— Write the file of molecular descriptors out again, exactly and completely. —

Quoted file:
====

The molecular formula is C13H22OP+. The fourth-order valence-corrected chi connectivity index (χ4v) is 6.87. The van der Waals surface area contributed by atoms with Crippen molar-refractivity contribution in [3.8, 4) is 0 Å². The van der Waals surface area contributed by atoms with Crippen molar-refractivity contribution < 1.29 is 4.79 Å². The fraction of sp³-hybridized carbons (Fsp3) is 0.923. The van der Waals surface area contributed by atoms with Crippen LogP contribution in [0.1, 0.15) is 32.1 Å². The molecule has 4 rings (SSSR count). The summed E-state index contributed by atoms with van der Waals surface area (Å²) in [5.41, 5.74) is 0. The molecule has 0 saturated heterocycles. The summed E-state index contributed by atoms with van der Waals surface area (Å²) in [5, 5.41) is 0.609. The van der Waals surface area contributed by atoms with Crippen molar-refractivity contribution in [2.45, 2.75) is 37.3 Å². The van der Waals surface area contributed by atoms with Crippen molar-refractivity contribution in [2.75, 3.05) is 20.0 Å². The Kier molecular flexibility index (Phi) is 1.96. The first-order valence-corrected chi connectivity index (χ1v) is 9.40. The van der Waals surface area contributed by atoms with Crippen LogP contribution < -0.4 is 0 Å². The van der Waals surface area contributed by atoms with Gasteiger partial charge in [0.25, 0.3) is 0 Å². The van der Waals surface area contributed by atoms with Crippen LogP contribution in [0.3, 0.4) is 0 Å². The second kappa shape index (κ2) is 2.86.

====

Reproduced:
The molecular formula is C13H22OP+. The fourth-order valence-corrected chi connectivity index (χ4v) is 6.87. The van der Waals surface area contributed by atoms with Crippen molar-refractivity contribution in [3.8, 4) is 0 Å². The van der Waals surface area contributed by atoms with Crippen molar-refractivity contribution < 1.29 is 4.79 Å². The fraction of sp³-hybridized carbons (Fsp3) is 0.923. The van der Waals surface area contributed by atoms with Crippen LogP contribution in [0.1, 0.15) is 32.1 Å². The molecule has 4 rings (SSSR count). The summed E-state index contributed by atoms with van der Waals surface area (Å²) in [5.41, 5.74) is 0. The molecule has 0 saturated heterocycles. The summed E-state index contributed by atoms with van der Waals surface area (Å²) in [5, 5.41) is 0.609. The van der Waals surface area contributed by atoms with Crippen molar-refractivity contribution in [2.45, 2.75) is 37.3 Å². The van der Waals surface area contributed by atoms with Crippen molar-refractivity contribution in [2.75, 3.05) is 20.0 Å². The Kier molecular flexibility index (Phi) is 1.96. The first-order valence-corrected chi connectivity index (χ1v) is 9.40. The van der Waals surface area contributed by atoms with Crippen LogP contribution < -0.4 is 0 Å². The van der Waals surface area contributed by atoms with Gasteiger partial charge in [0.25, 0.3) is 0 Å². The van der Waals surface area contributed by atoms with Crippen LogP contribution in [0.3, 0.4) is 0 Å². The second kappa shape index (κ2) is 2.86.